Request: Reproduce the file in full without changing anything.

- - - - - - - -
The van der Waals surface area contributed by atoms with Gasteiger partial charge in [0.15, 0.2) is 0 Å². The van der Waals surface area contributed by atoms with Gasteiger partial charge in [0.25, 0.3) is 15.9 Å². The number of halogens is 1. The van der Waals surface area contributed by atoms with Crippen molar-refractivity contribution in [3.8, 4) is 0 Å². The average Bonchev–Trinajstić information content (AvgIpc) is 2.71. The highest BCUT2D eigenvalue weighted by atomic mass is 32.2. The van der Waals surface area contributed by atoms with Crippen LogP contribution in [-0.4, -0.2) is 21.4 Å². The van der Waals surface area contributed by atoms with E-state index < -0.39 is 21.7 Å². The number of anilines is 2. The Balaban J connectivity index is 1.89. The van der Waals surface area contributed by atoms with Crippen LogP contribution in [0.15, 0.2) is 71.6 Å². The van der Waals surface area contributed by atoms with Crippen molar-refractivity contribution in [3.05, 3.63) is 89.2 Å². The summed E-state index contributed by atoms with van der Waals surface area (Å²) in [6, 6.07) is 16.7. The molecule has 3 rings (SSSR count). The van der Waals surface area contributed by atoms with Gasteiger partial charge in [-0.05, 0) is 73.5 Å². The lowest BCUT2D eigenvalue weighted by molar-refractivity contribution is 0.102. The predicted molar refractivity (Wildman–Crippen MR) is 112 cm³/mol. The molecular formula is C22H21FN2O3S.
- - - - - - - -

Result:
The van der Waals surface area contributed by atoms with Gasteiger partial charge in [0.15, 0.2) is 0 Å². The van der Waals surface area contributed by atoms with Gasteiger partial charge in [0.25, 0.3) is 15.9 Å². The number of halogens is 1. The van der Waals surface area contributed by atoms with Crippen molar-refractivity contribution in [3.8, 4) is 0 Å². The average Bonchev–Trinajstić information content (AvgIpc) is 2.71. The highest BCUT2D eigenvalue weighted by atomic mass is 32.2. The van der Waals surface area contributed by atoms with Crippen LogP contribution in [-0.4, -0.2) is 21.4 Å². The van der Waals surface area contributed by atoms with E-state index < -0.39 is 21.7 Å². The number of anilines is 2. The Balaban J connectivity index is 1.89. The van der Waals surface area contributed by atoms with Crippen LogP contribution in [0.15, 0.2) is 71.6 Å². The van der Waals surface area contributed by atoms with Crippen molar-refractivity contribution in [3.05, 3.63) is 89.2 Å². The summed E-state index contributed by atoms with van der Waals surface area (Å²) in [6, 6.07) is 16.7. The molecule has 3 rings (SSSR count). The van der Waals surface area contributed by atoms with Gasteiger partial charge in [-0.05, 0) is 73.5 Å². The lowest BCUT2D eigenvalue weighted by molar-refractivity contribution is 0.102. The predicted molar refractivity (Wildman–Crippen MR) is 112 cm³/mol. The molecular formula is C22H21FN2O3S.